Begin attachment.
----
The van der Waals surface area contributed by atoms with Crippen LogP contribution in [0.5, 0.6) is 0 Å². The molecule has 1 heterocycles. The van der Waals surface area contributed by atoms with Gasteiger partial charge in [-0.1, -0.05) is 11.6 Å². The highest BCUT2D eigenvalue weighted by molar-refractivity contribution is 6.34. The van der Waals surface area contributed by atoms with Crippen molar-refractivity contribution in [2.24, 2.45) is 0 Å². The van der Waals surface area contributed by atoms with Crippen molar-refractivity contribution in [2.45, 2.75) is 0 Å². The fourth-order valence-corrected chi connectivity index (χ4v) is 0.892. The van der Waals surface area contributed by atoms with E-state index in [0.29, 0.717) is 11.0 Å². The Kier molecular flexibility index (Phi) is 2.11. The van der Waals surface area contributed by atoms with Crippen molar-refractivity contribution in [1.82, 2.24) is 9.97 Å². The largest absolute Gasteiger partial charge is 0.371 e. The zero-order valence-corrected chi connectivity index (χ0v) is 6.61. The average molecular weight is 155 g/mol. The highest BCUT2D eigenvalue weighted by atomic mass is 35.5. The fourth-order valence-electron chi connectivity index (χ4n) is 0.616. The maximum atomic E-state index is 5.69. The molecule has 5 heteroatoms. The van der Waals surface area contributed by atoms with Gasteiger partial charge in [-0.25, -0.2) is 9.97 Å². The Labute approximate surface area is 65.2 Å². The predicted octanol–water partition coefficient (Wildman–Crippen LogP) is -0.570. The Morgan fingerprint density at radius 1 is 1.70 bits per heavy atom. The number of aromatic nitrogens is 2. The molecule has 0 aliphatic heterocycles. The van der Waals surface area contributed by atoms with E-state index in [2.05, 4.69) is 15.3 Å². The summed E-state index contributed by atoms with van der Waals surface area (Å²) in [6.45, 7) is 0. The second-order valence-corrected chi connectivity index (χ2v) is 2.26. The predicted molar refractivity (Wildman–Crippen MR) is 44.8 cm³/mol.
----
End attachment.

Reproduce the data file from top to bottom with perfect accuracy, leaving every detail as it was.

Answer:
The van der Waals surface area contributed by atoms with Crippen LogP contribution in [0.5, 0.6) is 0 Å². The molecule has 1 heterocycles. The van der Waals surface area contributed by atoms with Gasteiger partial charge in [-0.1, -0.05) is 11.6 Å². The highest BCUT2D eigenvalue weighted by molar-refractivity contribution is 6.34. The van der Waals surface area contributed by atoms with Crippen molar-refractivity contribution in [2.24, 2.45) is 0 Å². The van der Waals surface area contributed by atoms with Crippen molar-refractivity contribution in [2.45, 2.75) is 0 Å². The fourth-order valence-corrected chi connectivity index (χ4v) is 0.892. The van der Waals surface area contributed by atoms with E-state index in [0.29, 0.717) is 11.0 Å². The Kier molecular flexibility index (Phi) is 2.11. The van der Waals surface area contributed by atoms with Crippen molar-refractivity contribution in [1.82, 2.24) is 9.97 Å². The largest absolute Gasteiger partial charge is 0.371 e. The zero-order valence-corrected chi connectivity index (χ0v) is 6.61. The average molecular weight is 155 g/mol. The highest BCUT2D eigenvalue weighted by atomic mass is 35.5. The fourth-order valence-electron chi connectivity index (χ4n) is 0.616. The maximum atomic E-state index is 5.69. The molecule has 5 heteroatoms. The van der Waals surface area contributed by atoms with Gasteiger partial charge in [-0.25, -0.2) is 9.97 Å². The Labute approximate surface area is 65.2 Å². The predicted octanol–water partition coefficient (Wildman–Crippen LogP) is -0.570. The Morgan fingerprint density at radius 1 is 1.70 bits per heavy atom. The number of aromatic nitrogens is 2. The molecule has 0 aliphatic heterocycles. The van der Waals surface area contributed by atoms with E-state index in [2.05, 4.69) is 15.3 Å². The summed E-state index contributed by atoms with van der Waals surface area (Å²) in [6.45, 7) is 0. The second-order valence-corrected chi connectivity index (χ2v) is 2.26. The predicted molar refractivity (Wildman–Crippen MR) is 44.8 cm³/mol.